1. I can’t quite wrap my head around the fact that I, as a woman, have fewer rights than a corporation. Every time I try to look at it head-on, I keep finding reasons why it’s not actually that bad. But it is that bad. I am not a full citizen of the United States. Me and Puerto Rico, we’re supposed to feel like we’re Americans but be okay with all the ways we’re constantly reminded that we’re not. I bring up Puerto Rico because my body is property, but not property I can fully own and control.
2. The things the Founders tried to rally against, their fear of overpowering governments. If only they could have imagined that corporations would become just as powerful and just as able to reach into our lives.
3. Mark Twain, in Life on the Mississippi, flat out explains how much freedom in the United States is about being able to force other people to do what you want without being in a position where other people can force you to do anything. We just don’t believe him most days because it feels so antithetical to what we’re taught freedom is.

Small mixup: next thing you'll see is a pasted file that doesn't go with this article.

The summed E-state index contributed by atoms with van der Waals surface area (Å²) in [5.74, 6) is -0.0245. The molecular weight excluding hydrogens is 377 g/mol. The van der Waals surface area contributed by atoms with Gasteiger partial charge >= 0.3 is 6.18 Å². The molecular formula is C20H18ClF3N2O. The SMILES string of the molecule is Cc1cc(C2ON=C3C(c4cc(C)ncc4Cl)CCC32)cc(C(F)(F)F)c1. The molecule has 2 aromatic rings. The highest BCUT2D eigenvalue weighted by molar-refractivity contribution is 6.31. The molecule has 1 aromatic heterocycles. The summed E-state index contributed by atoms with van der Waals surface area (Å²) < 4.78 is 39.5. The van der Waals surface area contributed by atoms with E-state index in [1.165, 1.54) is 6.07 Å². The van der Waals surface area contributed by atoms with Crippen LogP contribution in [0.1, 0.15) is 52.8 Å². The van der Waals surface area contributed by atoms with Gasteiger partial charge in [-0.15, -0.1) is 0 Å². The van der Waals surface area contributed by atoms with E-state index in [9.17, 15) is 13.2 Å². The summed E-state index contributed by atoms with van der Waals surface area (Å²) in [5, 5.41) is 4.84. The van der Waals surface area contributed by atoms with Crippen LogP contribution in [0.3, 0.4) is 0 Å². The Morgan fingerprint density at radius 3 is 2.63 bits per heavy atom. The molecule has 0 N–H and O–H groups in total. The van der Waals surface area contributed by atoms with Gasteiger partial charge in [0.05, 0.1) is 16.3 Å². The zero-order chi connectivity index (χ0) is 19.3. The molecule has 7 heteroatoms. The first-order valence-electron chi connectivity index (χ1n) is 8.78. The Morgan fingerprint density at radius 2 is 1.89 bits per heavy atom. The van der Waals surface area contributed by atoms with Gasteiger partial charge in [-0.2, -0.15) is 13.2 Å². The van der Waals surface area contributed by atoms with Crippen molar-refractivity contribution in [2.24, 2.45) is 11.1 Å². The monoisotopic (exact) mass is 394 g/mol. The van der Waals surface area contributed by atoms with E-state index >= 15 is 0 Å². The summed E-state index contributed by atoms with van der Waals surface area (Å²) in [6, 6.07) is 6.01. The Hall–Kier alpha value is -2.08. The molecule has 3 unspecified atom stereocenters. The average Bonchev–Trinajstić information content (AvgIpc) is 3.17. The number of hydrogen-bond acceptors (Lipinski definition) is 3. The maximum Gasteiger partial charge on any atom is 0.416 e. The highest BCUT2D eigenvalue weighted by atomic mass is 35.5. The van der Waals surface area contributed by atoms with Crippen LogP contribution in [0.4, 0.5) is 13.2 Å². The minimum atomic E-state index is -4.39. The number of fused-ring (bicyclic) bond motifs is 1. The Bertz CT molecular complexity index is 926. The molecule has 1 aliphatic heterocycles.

4. The other thing is that this is bad for Christianity. It’s bad for denominations and Christians that don’t want any part of this but are now lumped in with “Christian” corporations. And it’s bad for Christians that are happy about this. If a person has no choice but to follow your religious edicts, you’re not actually convincing people of the rightness of Christianity. You’re not changing hearts. And, as our culture grows more secularized, if Christianity becomes so thoroughly linked with bizarre and oppressive beliefs about women and gay people and the rights of corporations to decide what kind of healthcare you get, Christianity is going to seem like a weird, scary cult, not like a rich, theological tradition.